KUALA LUMPUR, August 16 – Khairy Jamaluddin said today he has asked the Ministry of Finance (MOF) to ensure that the Ministry of Health (MOH) receives a bigger budget for next year compared to this year’s allocation.
The health minister pointed out that MOH is planning to build the most number of new hospitals this year that will lead to an automatic increase in overheads, thus necessitating a “commensurate increase in budget”.
“As far as the Ministry of Health is concerned, we have asked MOF that the allocation for 2023 should certainly not be less than 2022,” Khairy told a press conference here today after the end of the two-day Health Policy Summit 2022 organised by MOH.
“We are requesting a decent increase based on the increase in health care burden that we face post-Covid in terms of backlog, new facilities that are coming on stream.
“2022 is a very important year for us because this year, we are adding the most number of hospitals this year.”
Despite the Covid-19 pandemic, MOH’s allocation under Budget 2022 tabled last October increased only by a meagre 1.5 per cent to RM32.4 billion from the 2021 budget.
When CodeBlue pressed the health minister if he would ask MOF for a specific quantum of increase for MOH’s 2023 budget, Khairy said he would meet Tengku Zafrul Aziz by month end.
At a policy dialogue at the Health Policy Summit earlier today, Khairy said doubling MOH’s annual budget of about RM32 billion – equivalent to under 2.6 per cent of Malaysia’s gross domestic product (GDP) – to at least 5 per cent of the GDP would mean a yearly allocation of RM70 billion.
He admitted at the conference of health care professionals the immense difficulties in boosting Malaysia’s public health care spending to 5 per cent of the GDP.
“It’s very difficult to get it because KKM has to compete with other ministries. Secondly, we are in a very tight fiscal situation. Your government revenue has shrunk…tax revenue has decreased, especially when we got rid of value-added tax or GST,” Khairy said.
“If you look at the government revenue situation, it’s going to be very difficult to try to get the 5 per cent, so you have to make tough political decisions.”
The health minister said such difficult decisions involved questions on redistributing tax revenue between ministries to prioritise public health and education, for example, or to reduce subsidies so that funding can be diverted to health care.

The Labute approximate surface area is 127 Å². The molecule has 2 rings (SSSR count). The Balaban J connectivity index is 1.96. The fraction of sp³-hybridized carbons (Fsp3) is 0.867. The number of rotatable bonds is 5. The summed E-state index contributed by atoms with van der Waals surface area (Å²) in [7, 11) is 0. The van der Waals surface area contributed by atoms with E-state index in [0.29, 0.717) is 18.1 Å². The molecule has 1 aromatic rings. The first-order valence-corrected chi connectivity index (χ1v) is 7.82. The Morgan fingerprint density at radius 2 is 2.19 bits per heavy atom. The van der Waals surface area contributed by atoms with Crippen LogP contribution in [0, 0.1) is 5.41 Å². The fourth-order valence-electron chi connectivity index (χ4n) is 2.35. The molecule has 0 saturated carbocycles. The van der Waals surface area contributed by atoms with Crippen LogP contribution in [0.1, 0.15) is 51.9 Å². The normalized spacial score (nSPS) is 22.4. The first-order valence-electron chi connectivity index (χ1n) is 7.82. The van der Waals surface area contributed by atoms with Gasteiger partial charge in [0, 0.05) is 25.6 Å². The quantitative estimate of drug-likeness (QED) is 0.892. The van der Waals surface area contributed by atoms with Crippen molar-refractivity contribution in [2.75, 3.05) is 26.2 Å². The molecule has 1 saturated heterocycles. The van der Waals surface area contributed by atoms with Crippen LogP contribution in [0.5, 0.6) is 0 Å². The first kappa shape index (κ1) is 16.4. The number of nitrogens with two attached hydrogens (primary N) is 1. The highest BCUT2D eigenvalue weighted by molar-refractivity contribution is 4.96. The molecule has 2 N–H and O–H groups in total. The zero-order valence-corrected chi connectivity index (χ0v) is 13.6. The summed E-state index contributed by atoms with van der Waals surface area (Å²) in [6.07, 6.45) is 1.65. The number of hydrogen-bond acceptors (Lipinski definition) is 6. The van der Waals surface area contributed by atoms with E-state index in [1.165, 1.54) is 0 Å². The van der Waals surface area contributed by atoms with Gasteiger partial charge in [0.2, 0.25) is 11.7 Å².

He pointed out that the federal government is spending RM80 billion out of its RM300 billion budget this year on subsidies alone.
“Some of them are necessary, some of them are essential to keep down food inflation, but going forward, don’t you want to spend some of that money, which is essentially regressive when it comes to petrol subsidies, on investments in health care?” Khairy questioned.
“These are trade-offs which have to be decided at the political level, and it must be communicated by the politicians to the public. Politicians have to be courageous, they will take a hit for it. But you have to explain that the money we save from this will be invested in public health care.”
When CodeBlue asked Khairy at his press conference to clarify if he was proposing a reduction in fuel subsidies or restoring the goods and services tax (GST) in order to be able to increase MOH’s allocation from general taxation revenue, the health minister said this was up to the Cabinet.
“These are decisions that have to be made by the Cabinet on how we distribute our revenue – whether that results in reallocating the revenue from other ministries, whether that results in finding new streams of revenue – those are questions that have to be discussed politically,” he replied.
“Specifically, these are some of the expenditures that are big-ticket items right now, subsidies, petrol subsidies. Whether those are targeted, that decision must be discussed politically; that’s in the realm of politics.”
Maximise General Taxation Revenue Before Exploring Social Health Insurance
On the contentious subject of health financing reform, Khairy proposed maximising health care allocations from general taxation revenue before considering other methods like social health insurance.
He said once MOH’s annual budget allocation reaches a certain percentage of the GDP and service delivery is adequate, the government can then start to think of other co-payment mechanisms for health.
“What it is, what it might be, what the rates are, these are things which have to be thrashed out at the political level and with all stakeholders,” Khairy told the panel discussion at the conference.
He noted that the massive public opposition to the 1Care social health insurance scheme about a decade ago – which former Health Minister Dr S. Subramaniam brought up at the panel discussion with Khairy – arose because details emerged in the public sphere seemingly “out of nowhere”.
Khairy stressed that any proposal for national health insurance must first be discussed across the country.
“If that is where we’re headed to, we exhaust everything else first, which is tapping on the general taxation pool. That must be the first,” he said.
“Above and beyond that, if we need more than that later, we must have a serious conversation. This is a national conversation about what the new social contract is as far as paying for health care, but not without exhausting us getting more from the general taxation pool. That must be the first strategy for us.”